THE BLOG

Women in Business: Q&A With Kate Atwood, Executive Director of Arby's Foundation

10/21/2013 01:53 pm 13:53:40 | Updated Jan 23, 2014

Kate Atwood, executive director of the Arby's Foundation, was recently selected as one of the GOOD Magazine's GOOD 100, which honors 100 incredible people moving the world forward through "doing." Kate joined the Arby's Foundation in 2011 as part of an overall strategic change for the Foundation's mission centered on ending childhood hunger in America.

How has your life experience made you the leader you are today?
My mom died when I was 12-years-old, so I got the message early that life is short and you create dreams not to just carry them around, but to make them happen. At its core, leadership is about the passion and perseverance of those dreams. People are ultimately seeking purpose, so if you can deliver on that as a leader, you can deliver a successful pursuit of happiness.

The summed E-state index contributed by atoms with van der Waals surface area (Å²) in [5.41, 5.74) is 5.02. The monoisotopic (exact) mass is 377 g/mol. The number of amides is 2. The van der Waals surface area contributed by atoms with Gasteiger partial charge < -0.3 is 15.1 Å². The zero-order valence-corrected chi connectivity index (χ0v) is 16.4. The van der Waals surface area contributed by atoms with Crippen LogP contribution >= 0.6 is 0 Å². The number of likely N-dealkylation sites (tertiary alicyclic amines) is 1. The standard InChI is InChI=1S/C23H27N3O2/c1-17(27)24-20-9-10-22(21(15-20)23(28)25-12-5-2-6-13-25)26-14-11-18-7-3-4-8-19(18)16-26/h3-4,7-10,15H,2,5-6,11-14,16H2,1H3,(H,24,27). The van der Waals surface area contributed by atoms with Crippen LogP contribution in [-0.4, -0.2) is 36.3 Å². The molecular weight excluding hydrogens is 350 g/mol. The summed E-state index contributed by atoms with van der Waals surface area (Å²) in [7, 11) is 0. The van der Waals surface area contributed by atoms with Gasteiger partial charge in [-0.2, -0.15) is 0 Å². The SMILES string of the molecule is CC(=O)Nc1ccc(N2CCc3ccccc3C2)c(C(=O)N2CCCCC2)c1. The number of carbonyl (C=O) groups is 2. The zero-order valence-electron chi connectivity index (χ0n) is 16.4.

How do you maintain a work/life balance?
It's an everyday effort. In my 20s I really failed at this notion of balance. Now, in my 30s I am much more aware of the importance of boundaries and identity in both your work life and your personal life. I do think you can have it all, but you can't have it all at once. It takes great practice in patience and pace.

What have the highlights and challenges been during your tenure as Executive Director of Arby's Foundation?